How to Solve Lame's Equation for A and B

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In summary, Homework Equations state that 140MPa = A + - A(0.12^2)/0.1^2. A(0.12^2) = B, so 140MPa = 120MPa + 8.6MPa
  • #1
Jud
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Homework Statement


A steel pipe is 200mm internal diameter and 20mm thick. Calculate the safe internal pressure if the allowable stress is not to exceed 140Mpa.

Homework Equations


σr = A-B/r^2[/B]
and
σtheta = A+B/r^2

The Attempt at a Solution



Right so, I've got two equations...

(eq1)140MPa =A+B/0.1^2
and
(eq2)0 = A-B/0.12^2


I need help getting A and B. Answers (A=57.38)and (B=0.826)

I know I need to use simultaneous equations. Could someone please give me a step by step solution as I'm stuck.

I have so far done -(eq2)+(eq1) to cancel out A.
and got
...140MPa = B/0.1^2 + B/0.12^2

I'm not sure what to do next to get B.
 
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  • #2
Hint: use eq. 2 to get A in terms of B (or vice versa). Substitute back into eq. 1 and solve.
 
  • #3
SteamKing said:
Hint: use eq. 2 to get A in terms of B (or vice versa). Substitute back into eq. 1 and solve.
I don't understand, sorry. Could you elaborate with the values please.
 
  • #4
Jud said:
I don't understand, sorry. Could you elaborate with the values please.

It's very simple. You've got A - B/0.12^2 = 0. Find A in terms of B, or B in terms of A.

Once you have found an expression for A or B, substitute that expression back into eq. 1, which will then be one equation in one unknown.

You're in algebra 101 here.
 
  • #5
SteamKing said:
It's very simple. You've got A - B/0.12^2 = 0. Find A in terms of B, or B in terms of A.

Once you have found an expression for A or B, substitute that expression back into eq. 1, which will then be one equation in one unknown.

You're in algebra 101 here.

I.e. B = A/0.12^2

So,
140MPa = A + (A/0.12^2)/0.1^2?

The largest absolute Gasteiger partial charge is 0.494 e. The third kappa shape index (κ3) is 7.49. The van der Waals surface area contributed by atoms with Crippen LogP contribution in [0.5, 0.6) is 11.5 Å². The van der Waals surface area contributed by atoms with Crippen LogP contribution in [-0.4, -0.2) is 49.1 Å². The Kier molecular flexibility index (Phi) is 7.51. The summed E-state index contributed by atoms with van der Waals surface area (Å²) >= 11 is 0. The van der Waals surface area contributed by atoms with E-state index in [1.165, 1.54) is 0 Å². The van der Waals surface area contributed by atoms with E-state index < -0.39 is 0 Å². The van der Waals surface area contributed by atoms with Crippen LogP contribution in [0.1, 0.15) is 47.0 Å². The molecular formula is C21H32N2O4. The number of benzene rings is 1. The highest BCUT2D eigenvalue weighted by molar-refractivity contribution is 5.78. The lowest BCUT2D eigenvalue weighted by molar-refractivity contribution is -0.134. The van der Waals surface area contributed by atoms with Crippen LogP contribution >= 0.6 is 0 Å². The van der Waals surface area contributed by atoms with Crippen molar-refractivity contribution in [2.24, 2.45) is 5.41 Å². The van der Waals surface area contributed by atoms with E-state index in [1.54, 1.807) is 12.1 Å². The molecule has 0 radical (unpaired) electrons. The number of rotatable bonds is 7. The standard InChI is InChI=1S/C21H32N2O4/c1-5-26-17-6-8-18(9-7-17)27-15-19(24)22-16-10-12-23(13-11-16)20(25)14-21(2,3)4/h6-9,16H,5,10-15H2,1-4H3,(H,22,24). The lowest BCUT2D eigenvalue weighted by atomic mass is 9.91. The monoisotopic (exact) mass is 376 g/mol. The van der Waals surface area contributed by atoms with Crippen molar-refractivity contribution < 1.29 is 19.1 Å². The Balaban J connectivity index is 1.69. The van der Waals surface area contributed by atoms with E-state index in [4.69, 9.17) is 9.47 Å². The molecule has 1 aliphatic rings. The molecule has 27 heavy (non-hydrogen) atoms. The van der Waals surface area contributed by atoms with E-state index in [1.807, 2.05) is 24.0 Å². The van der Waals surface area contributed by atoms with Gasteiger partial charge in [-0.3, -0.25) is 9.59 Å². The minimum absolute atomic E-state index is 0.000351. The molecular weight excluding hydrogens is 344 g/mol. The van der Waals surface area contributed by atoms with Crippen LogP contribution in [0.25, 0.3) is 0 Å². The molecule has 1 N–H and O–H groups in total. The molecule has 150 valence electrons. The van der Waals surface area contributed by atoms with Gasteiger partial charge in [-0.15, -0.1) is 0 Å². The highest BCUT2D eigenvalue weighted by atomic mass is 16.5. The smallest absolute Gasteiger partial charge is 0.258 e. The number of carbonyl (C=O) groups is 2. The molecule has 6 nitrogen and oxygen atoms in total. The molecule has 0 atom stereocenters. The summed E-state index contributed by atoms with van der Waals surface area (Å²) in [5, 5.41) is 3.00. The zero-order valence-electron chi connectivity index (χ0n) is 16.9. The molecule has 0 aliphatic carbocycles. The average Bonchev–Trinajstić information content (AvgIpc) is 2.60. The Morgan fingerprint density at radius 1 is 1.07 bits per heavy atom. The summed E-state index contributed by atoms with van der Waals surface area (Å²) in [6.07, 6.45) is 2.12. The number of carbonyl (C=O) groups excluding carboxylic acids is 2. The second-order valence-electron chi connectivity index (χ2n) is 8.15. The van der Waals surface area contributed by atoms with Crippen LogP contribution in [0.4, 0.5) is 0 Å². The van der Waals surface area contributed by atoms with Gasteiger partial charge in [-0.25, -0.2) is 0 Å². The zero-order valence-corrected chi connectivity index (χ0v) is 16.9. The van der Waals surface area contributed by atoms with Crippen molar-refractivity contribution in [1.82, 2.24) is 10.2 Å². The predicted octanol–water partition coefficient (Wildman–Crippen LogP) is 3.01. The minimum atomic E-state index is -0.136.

• #6
Jud said:
I.e. B = A/0.12^2

Uh, not quite. Remember, you've got

A - B/0.12^2 = 0

How did you come up with

B = A/0.12^2 ?
 
  • #7
Jud, starting with A - B/0.12^2 = 0, solve for B, without skipping steps.
 
  • #8
Mark44 said:
Jud, starting with A - B/0.12^2 = 0, solve for B, without skipping steps.

A = -B/0.12^2

A(0.12^2) = -B
 
  • #9
Jud said:
A = -B/0.12^2

A(0.12^2) = -B

So you're saying if A - 5 = 0, then A = -5. Check your work again.
 
  • #10
SteamKing said:
So you're saying if A - 5 = 0, then A = -5. Check your work again.

-A(0.12^2) = -B

So, 140MPa = A + - A(0.12^2)/0.1^2
 
  • #11
Jud said:
-A(0.12^2) = -B

You can multiply both sides of the equation by -1 to obtain

A(0.12^2) = B

So, 140MPa = A + - A(0.12^2)/0.1^2

And how would you solve for A?

Friendly advice: I don't know anything about your academic background, but your apparent lack of understanding of algebra is going to prevent you from solving more complex problems than this. Try to take time and remedy this gap in your mathematical knowledge. ;)
 

1. What is Lame's Equation and why is it important?

Lame's equation is a partial differential equation that describes the steady-state motion of an elastic body. It is important because it allows us to understand how an elastic body responds to external forces and can be used to solve various engineering problems.

2. How is Lame's Equation derived?

Lame's Equation is derived from the Navier's equations of motion for an elastic solid. It takes into account the material properties of the body, such as Young's modulus and Poisson's ratio, as well as the external forces acting on it.

3. Can Lame's Equation be applied to non-linear materials?

Yes, Lame's Equation can be extended to non-linear materials by incorporating additional terms that account for the non-linear behavior of the material. However, this makes the equation more complex and difficult to solve analytically.

4. How is Lame's Equation used in real-world applications?

Lame's Equation is used in various engineering fields, such as structural mechanics, geomechanics, and fluid mechanics. It is used to model the behavior of materials under different loads and boundary conditions, and can be used to design structures that can withstand external forces.

5. What are the limitations of Lame's Equation?

Lame's Equation assumes that the material is homogeneous, isotropic, and linearly elastic, which may not always be the case in real-world situations. It also does not take into account the effects of time, temperature, and other environmental factors, which may affect the behavior of the material. Additionally, it can only be applied to small deformations and cannot account for large deformations or failure of the material.

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